Self deprecation is … characteristic of the oppressed, which derives from their internalization of the opinion the oppressors hold of them. So often do they hear that they are good for nothing, know nothing and are incapable of learning anything – that they are sick, lazy, and unproductive – that in the end they become convinced of their own unfitness.
They call themselves ignorant and say the ‘professor’ is the one who has knowledge and to whom they should listen…
Almost never do they realize that they, too, ‘know things’ they have learned in their relations with the world and with other women and men.
Such is the nature of the battle for Kanavu, a non-traditional school for Adivasi children in the Wayanad district of north Kerala that, according to its founder, K.J. Baby, aims to “not only educate [Adivasi children], but also cultivate a sense of pride in themselves.” There is no official curriculum for this school, no classrooms, no syllabus, no rote-learning, no memorization-driven exams. The teachers are the students, and the students are the teachers – quite literally, as the school is now run by graduates of the program, who do everything from managing the school to teaching. Inherently, the school is, in Freirean terms, liberatory in nature:
More after the jump.
Education which is liberatory encourages learners to challenge and change the world, not merely uncritically adapt themselves to it. The content and purpose of liberatory education is the collective responsibility of learners, teachers, and the community alike who, through dialogue, seek political, as well as economic and personal empowerment. Programs of liberatory education support and complement larger social struggles for liberation.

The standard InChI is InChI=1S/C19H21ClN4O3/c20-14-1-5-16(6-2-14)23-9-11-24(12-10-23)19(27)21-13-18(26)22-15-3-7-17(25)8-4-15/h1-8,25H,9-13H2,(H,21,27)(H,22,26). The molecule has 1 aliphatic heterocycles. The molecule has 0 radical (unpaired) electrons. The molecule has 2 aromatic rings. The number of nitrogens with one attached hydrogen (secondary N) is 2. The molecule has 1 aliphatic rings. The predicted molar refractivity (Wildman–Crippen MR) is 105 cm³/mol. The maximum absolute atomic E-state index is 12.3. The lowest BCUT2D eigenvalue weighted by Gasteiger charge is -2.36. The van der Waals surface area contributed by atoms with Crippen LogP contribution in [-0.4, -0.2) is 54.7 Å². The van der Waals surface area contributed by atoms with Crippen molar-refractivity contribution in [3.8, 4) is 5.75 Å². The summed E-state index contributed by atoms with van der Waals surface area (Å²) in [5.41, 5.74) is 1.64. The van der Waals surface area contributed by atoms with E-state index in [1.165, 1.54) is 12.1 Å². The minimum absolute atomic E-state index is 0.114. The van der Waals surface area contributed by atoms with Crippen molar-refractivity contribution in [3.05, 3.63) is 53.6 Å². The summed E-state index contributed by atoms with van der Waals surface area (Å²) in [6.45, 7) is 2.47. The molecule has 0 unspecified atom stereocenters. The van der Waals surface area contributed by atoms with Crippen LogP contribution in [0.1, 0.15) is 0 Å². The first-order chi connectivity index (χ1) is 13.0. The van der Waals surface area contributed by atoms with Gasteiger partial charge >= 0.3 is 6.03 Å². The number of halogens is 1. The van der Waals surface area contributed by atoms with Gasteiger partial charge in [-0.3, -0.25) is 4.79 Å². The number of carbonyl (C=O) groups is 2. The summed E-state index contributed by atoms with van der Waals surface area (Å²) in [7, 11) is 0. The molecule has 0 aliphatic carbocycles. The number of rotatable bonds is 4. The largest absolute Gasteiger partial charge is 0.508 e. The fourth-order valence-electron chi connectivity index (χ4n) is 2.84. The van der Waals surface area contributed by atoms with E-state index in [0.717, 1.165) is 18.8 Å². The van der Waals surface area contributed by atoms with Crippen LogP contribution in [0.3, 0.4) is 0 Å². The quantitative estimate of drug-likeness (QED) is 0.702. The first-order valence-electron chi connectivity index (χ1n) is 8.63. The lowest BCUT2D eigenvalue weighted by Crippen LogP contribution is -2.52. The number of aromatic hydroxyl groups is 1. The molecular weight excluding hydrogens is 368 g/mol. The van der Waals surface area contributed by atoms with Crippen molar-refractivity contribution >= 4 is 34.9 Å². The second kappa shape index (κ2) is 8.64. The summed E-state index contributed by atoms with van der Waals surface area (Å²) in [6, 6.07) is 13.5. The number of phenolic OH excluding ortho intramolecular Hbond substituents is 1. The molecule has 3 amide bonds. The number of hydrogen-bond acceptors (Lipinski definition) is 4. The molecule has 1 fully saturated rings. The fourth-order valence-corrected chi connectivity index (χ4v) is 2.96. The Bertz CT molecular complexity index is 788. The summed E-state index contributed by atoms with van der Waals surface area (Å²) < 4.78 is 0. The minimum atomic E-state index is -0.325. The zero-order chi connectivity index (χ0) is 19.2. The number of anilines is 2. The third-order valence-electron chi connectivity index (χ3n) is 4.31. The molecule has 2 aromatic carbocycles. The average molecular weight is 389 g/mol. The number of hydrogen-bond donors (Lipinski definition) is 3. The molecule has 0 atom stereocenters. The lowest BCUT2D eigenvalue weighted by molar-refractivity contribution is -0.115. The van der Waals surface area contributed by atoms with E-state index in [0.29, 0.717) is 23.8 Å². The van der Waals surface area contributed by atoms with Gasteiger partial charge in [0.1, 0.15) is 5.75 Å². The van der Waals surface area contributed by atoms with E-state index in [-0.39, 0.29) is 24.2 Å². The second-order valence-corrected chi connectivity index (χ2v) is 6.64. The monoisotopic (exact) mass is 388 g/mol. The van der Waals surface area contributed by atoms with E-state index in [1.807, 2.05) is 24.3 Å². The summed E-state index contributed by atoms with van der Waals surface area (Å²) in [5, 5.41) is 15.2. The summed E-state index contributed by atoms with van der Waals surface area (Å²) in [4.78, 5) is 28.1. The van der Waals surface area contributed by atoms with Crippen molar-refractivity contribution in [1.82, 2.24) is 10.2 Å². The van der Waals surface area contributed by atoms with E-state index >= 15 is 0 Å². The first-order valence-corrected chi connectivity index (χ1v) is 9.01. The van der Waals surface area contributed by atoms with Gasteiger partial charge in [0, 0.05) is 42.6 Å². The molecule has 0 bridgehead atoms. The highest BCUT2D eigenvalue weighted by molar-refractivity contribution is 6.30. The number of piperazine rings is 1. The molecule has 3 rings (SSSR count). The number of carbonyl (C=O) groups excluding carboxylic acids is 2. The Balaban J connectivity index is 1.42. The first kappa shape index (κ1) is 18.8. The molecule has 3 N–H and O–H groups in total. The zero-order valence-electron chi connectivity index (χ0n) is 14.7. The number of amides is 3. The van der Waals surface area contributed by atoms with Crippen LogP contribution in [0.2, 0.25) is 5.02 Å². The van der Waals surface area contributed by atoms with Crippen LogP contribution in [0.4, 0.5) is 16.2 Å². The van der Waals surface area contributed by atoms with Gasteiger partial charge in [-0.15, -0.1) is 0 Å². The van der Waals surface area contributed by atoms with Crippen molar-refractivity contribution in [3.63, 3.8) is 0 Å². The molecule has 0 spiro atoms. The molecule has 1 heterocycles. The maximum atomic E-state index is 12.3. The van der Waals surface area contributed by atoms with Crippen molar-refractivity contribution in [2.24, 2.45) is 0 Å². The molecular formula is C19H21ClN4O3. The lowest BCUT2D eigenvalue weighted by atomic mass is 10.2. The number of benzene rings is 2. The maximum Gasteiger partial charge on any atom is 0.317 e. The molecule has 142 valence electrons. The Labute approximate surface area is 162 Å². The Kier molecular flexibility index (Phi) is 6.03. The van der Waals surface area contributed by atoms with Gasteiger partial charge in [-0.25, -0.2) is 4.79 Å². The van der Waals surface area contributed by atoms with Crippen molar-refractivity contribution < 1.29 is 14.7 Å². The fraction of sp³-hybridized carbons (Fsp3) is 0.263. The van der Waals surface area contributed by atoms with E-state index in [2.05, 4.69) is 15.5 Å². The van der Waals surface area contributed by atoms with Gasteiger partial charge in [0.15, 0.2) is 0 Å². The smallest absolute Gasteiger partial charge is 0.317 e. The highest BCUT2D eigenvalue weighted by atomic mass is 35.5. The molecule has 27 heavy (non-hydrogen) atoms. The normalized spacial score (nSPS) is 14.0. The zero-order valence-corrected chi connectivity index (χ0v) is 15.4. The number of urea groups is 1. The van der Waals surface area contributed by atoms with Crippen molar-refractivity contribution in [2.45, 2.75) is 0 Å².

Specifically, the school aims to “help its hundred odd students to overcome the ugly legacy of a history of bondage” through a unique system of education that channels learning through co-constructed, locally derived meanings that highlight the richness of local history, culture, and tradition:
The children are encouraged to confront their past not through textbooks but by invoking examples drawn from the life of the community. Tribal folk songs and rituals form the core of the effort to reinforce their sense of identity.
The next step is to initiate them into the process of developing skills, whether in music, painting, dance, theatre or martial arts. Skills in farming are also given high priority as an example of a gainful traditional occupation.
Scientific awareness is inculcated by stimulating interest in the local environment, supplemented later by books, slides and pictures.
I am especially moved by Kanavu’s model of education, because it equates education with social liberation, and empowers children to build knowledge organically through their local environments. In the process, children grow up learning to value themselves, their environments, their collective histories, and their communities – a skill that is far more invaluable than any multiplication table.
Source: OneWorld South Asia